Stop & Shop supports a "Common Vision" for Environmentally Responsible Seafood


The Conservation Alliance is made up of more than a dozen conservation organizations ranging from the World Wildlife Fund to the New England Aquarium to the Blue Oceans Institute. Its goal is to protect the health of the oceans and the long-term seafood supply by working with companies to develop and implement corporate sustainable seafood policies.

Stop & Shop recently announced its support of the Conservation Alliance for Seafood Solution's Common Vision: to help keep its selection of seafood sustainable. This support, along with its continuing partnership with the New England Aquarium, demonstrates Stop & Shop's commitment to offering seafood from environmentally-friendly sources.

Stop & Shop and other companies that support the Common Vision make a commitment to work towards buying environmentally responsible products, making information on their seafood products readily available, and supporting policy changes that have a positive environmental impact.

Stop & Shop is able to fulfill the tenets of the Common Vision through its ongoing partnership with the New England Aquarium, which provides information on the seafood industry as well as its impact on the environment. This partnership has enabled seafood buyers from Stop & Shop to use a unique system tool that ranks and compares different species in habitats around the world. A number of factors are taken into account—how plentiful the species is, how it is caught, and what effect fishing has on the species' natural habitat. This helps Stop & Shop purchase seafood with an emphasis on marine conservation and sustainable fisheries.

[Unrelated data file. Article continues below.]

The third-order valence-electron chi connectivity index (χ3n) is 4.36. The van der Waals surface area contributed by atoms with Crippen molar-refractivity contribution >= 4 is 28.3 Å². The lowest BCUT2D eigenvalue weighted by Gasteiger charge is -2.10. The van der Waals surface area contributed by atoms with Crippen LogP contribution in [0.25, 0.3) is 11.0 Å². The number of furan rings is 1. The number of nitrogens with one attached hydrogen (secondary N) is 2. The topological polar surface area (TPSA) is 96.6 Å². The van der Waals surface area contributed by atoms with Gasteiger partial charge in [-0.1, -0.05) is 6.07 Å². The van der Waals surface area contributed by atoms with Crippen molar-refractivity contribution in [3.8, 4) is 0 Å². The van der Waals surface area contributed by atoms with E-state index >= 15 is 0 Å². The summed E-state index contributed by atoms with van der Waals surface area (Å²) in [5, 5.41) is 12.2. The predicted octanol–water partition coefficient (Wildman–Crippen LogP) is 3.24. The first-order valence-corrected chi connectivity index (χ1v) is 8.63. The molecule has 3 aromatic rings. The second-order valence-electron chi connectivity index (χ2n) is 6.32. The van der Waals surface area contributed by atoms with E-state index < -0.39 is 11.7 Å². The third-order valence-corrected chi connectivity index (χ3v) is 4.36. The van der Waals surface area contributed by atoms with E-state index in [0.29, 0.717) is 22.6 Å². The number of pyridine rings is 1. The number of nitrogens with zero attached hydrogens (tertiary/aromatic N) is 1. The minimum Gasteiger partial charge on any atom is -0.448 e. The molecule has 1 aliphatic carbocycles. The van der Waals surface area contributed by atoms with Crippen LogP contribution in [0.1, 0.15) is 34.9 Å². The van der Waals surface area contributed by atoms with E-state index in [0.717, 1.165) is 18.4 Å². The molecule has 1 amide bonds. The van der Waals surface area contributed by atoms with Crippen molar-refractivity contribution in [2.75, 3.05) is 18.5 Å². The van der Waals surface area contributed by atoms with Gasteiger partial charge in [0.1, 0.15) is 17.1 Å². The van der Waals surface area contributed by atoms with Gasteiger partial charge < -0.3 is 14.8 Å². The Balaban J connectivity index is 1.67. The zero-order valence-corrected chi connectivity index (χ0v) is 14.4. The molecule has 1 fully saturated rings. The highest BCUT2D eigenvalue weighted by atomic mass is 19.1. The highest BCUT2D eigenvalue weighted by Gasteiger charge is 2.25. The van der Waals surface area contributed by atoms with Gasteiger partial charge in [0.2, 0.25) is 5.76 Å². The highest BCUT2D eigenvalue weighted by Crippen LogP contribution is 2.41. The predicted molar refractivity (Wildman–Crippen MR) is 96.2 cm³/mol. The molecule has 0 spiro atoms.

As a result of working with New England Aquarium, Stop & Shop has made changes in how it sells seafood, from the products it offers to what goes on special. Recently, Stop & Shop decided to sell the more environmentally friendly Pacific longline-caught cod. Stop & Shop also is in the process of discontinuing all species of shark, orange roughy, and Chilean Sea Bass until it sees these fisheries start to rebound.

For more information contact: Robert Keane at